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Uneven "Carmen" in San Francisco

Review of Bizet's 'Carmen' performed by West Bay Opera of San Francisco.

Not necessarily one of the easiest operas to stage successfully, particularly by companies with limited resources, Carmen is all the same a perennial favorite that shows up frequently around the San Francisco Bay Area in one guise or another. This time around, West Bay Opera tackled Bizet¹s masterpiece and turned to their advantage the intimacy of the Lucie Stern Theatre without cutting corners during the opera¹s big moments.

A visually striking production with sets by Jean-François Revon and atmospheric lighting by Steven B. Mannshardt created an illusion of large open spaces while still allowing plenty of playing area on a variety of levels. Even the design for the third act mountain pass succeeded with Revon¹s painterly touch.

The costumes by Kate Crowley were not of the same order. Perhaps a lack of money or other resources was a fault, but the costumes lacked a unified look and ranged from the credibly raggedy costumes for the street urchins and peasants to the Disneyesque style gypsy designs for Carmen herself. In between those extremes were cartoon-like soldiers in the first act and a Toreador costume for Escamillo in the final act that was inexplicable bright blue, although with traditional trim.

The cast featured three strong principals who propelled the story forward and set high standards that only part of the rest of the cast were able to meet. Jennifer Dawn Hines¹ Carmen was a sunny, lively presence emphasizing the carefree gypsy aspects rather than the darker fatalistic side. Hines has a rich, plummy voice and full tone, particularly in the middle and lower registers where so much of the role lies. Occasionally the top would not respond and the tone would momentarily thin, but for the most part, it was a beautifully sung performance.

Francisco Almanza knows just how far to stretch his voice as Don José. At times it sounded as if he might be pushing beyond his limits, but then he would pull back and find a pleasing balance between the lyric and dramatic demands. Not as natural a stage presence as his Carmen, Almanza nonetheless gave a carefully considered and well thought out interpretation of the role that worked well against Hines¹ Carmen.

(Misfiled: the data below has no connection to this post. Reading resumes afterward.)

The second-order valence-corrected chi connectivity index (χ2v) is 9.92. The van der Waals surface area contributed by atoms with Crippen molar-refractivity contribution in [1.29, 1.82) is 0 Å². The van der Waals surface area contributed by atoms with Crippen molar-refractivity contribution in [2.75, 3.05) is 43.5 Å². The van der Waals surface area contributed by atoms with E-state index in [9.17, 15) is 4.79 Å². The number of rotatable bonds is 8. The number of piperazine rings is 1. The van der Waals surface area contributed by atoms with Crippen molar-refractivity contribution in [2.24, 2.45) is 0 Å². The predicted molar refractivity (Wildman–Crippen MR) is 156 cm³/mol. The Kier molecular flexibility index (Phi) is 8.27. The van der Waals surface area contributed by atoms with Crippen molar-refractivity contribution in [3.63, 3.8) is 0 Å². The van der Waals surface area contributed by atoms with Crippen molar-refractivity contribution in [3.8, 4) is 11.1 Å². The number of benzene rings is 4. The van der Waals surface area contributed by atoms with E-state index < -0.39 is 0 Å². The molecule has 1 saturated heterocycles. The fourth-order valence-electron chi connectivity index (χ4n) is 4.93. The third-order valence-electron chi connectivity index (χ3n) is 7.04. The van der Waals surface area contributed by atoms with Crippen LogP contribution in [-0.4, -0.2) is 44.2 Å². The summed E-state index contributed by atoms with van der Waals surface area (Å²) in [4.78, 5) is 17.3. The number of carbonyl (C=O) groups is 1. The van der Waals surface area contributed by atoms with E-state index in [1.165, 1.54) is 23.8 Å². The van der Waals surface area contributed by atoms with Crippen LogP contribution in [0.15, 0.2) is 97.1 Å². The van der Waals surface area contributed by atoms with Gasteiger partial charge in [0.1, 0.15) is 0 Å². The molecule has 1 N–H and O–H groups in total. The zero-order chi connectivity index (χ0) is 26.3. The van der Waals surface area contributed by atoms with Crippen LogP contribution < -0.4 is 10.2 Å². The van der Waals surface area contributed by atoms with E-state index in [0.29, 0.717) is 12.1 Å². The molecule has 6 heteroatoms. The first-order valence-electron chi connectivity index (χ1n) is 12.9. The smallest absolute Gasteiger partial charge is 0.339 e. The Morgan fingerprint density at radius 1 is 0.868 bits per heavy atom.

The third of the strong principals was Ryan Taylor as Escamillo, the toreador. The role, and in particular his big aria lie a little low for Taylor so the very bottom notes were a stretch, but the top rang out with clarity and ease. With his burnished tone and vocal confidence Taylor was well suited to the role and sang it with swaggering elegance and style.

Elizabeth Rom looked and acted the part of Micaëla very nicely, but her lightweight voice and uncomfortable top made for some rough going in both her first act duet and her third act aria.

West Bay Opera¹s chorus made a zestful, committed contribution with strong theatrical values and more variable musical ones. While some of the smaller group passages sounded thin and uncertain, in the larger ensembles such as the end of Act Two and the opening of Act Four sounded full and well-blended.

Conductor Ernest Frederic Knell lead the performance with a firm sense of proportion and balance. He supported his singers ably and evoked from West Bay Opera¹s orchestra a full, engaging performance. The acoustics and the deep orchestra seemed to dampen the upper tones a bit, Knell maintained a steady balance to keep the sound from getting bottom heavy.

Director David Sloss staged a straightforward production that neither added anything special or detracted from the basic elements. The fight sequences were some of the most convincing and well-staged in recent memory and the chorus was deployed with and eye for movement and balance. But characterizations, relationships and specific details seemed left up to the individual performers with predictably variable results.

West Bay Opera¹s 1999 season concludes at the end of May with a production of Menotti¹s The Consul.

Kelly Snyder is a freelance reviewer of opera and theatre in the San Francisco Bay Area. He also works as the Assistant Manager of Estate Services at Stanford University's Office of Development. Kelly also writes for San Francisco Frontlines, San Jose Living, and Le Concertographe. Occasionally, he performs Gilbert & Sullivan roles with the Lyric Theatre in San Jose. Visit West Bay Opera to learn more about schedules and performances

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